Contraception is a critical issue for women of all ages and social class because the decision to have a baby impacts a woman’s physical, mental, and emotional health. Contraception is also very costly and is an expense that a woman primarily shoulders. Not every employer’s health insurance plan provides benefits for prescription contraceptives and devices. A personal survey of 50 adults with varying types of insurance plans, asked if their health insurance plans provided coverage for birth control, Viagra, or abortion. Everyone surveyed maintain that his plan provides coverage for Viagra, a sexual enhancement drug, and abortion. The same survey showed that 26% of the insurance plans do not provide benefits for Food and Drug
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Family planning devices and prescriptions should be a benefit that all health insurance plans provide because more than half of the pregnancies that occur within this country are not planned. The United States has the highest rate of accidental pregnancies of the entire industrialized world. Of those pregnancies, only half come to term. The other pregnancies end because of spontaneous abortion, also known as miscarriage, or the woman elects to have an abortion (Roan, 2009). With insurance provided birth control these statistics can decrease considerably. Lack of coverage, and the out-of –pocket expense for birth control, is a factor in the high rate of unintended pregnancies because women are going without birth control, or opt for less effective methods for family planning. Women spend approximately two-thirds of their lives in an attempt to avoid pregnancy, but still a majority of women experience an unplanned pregnancy by the time they reach age 45 (Vargas, 2002).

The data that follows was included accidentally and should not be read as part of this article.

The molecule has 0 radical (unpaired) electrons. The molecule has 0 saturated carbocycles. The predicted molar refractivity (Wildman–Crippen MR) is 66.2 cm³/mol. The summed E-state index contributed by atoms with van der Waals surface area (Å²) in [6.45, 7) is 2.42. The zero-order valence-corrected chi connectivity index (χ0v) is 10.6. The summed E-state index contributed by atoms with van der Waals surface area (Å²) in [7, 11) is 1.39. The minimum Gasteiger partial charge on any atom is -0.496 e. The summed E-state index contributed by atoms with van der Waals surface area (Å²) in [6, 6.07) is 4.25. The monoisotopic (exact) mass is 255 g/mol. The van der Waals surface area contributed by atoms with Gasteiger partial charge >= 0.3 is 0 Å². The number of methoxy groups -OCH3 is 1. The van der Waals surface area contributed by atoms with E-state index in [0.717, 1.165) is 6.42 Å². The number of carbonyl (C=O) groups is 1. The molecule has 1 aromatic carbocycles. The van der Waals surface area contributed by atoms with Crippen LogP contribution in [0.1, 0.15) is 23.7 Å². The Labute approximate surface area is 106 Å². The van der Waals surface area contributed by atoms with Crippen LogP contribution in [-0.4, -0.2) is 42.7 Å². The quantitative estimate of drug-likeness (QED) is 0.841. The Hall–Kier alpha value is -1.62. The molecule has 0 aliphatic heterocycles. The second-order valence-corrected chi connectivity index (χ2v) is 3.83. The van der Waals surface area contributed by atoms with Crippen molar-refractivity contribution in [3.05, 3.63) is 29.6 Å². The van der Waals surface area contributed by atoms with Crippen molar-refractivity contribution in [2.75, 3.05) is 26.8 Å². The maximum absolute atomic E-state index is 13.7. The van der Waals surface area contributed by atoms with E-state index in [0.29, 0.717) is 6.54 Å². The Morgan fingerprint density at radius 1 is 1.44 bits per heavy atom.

Women are primarily responsible for preventing pregnancy and rely on prescribed contraceptives and devices because there is no effective form of over-the-counter birth control available for women’s use. The most effective form of birth control, other than abstinence, is oral contraceptives, which is better known as “the pill.” With insurance, co-payments for the pill range from $10 to $50 per month (Andrews, 2010). Without insurance coverage, the